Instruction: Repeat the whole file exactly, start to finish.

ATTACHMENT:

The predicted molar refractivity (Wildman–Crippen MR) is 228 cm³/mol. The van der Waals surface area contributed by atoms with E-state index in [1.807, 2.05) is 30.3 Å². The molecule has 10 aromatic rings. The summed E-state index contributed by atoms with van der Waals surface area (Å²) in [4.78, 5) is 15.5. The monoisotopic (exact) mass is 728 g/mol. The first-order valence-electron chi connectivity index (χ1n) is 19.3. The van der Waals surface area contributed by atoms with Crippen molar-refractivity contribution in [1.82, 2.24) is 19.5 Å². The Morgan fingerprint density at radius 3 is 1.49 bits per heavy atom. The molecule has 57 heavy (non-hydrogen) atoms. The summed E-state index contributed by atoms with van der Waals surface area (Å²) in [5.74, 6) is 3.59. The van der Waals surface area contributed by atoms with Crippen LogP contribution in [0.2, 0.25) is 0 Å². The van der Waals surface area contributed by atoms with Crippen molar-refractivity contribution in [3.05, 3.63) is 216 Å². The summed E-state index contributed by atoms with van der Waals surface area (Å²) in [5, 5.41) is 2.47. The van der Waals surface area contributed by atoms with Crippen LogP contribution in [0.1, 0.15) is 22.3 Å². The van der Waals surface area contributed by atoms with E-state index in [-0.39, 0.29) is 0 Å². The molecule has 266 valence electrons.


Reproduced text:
The predicted molar refractivity (Wildman–Crippen MR) is 228 cm³/mol. The van der Waals surface area contributed by atoms with E-state index in [1.807, 2.05) is 30.3 Å². The molecule has 10 aromatic rings. The summed E-state index contributed by atoms with van der Waals surface area (Å²) in [4.78, 5) is 15.5. The monoisotopic (exact) mass is 728 g/mol. The first-order valence-electron chi connectivity index (χ1n) is 19.3. The van der Waals surface area contributed by atoms with Crippen molar-refractivity contribution in [1.82, 2.24) is 19.5 Å². The Morgan fingerprint density at radius 3 is 1.49 bits per heavy atom. The molecule has 57 heavy (non-hydrogen) atoms. The summed E-state index contributed by atoms with van der Waals surface area (Å²) in [5.74, 6) is 3.59. The van der Waals surface area contributed by atoms with Crippen LogP contribution in [0.2, 0.25) is 0 Å². The van der Waals surface area contributed by atoms with Crippen molar-refractivity contribution in [3.05, 3.63) is 216 Å². The summed E-state index contributed by atoms with van der Waals surface area (Å²) in [5, 5.41) is 2.47. The van der Waals surface area contributed by atoms with Crippen LogP contribution in [0.1, 0.15) is 22.3 Å². The van der Waals surface area contributed by atoms with E-state index in [-0.39, 0.29) is 0 Å². The molecule has 266 valence electrons.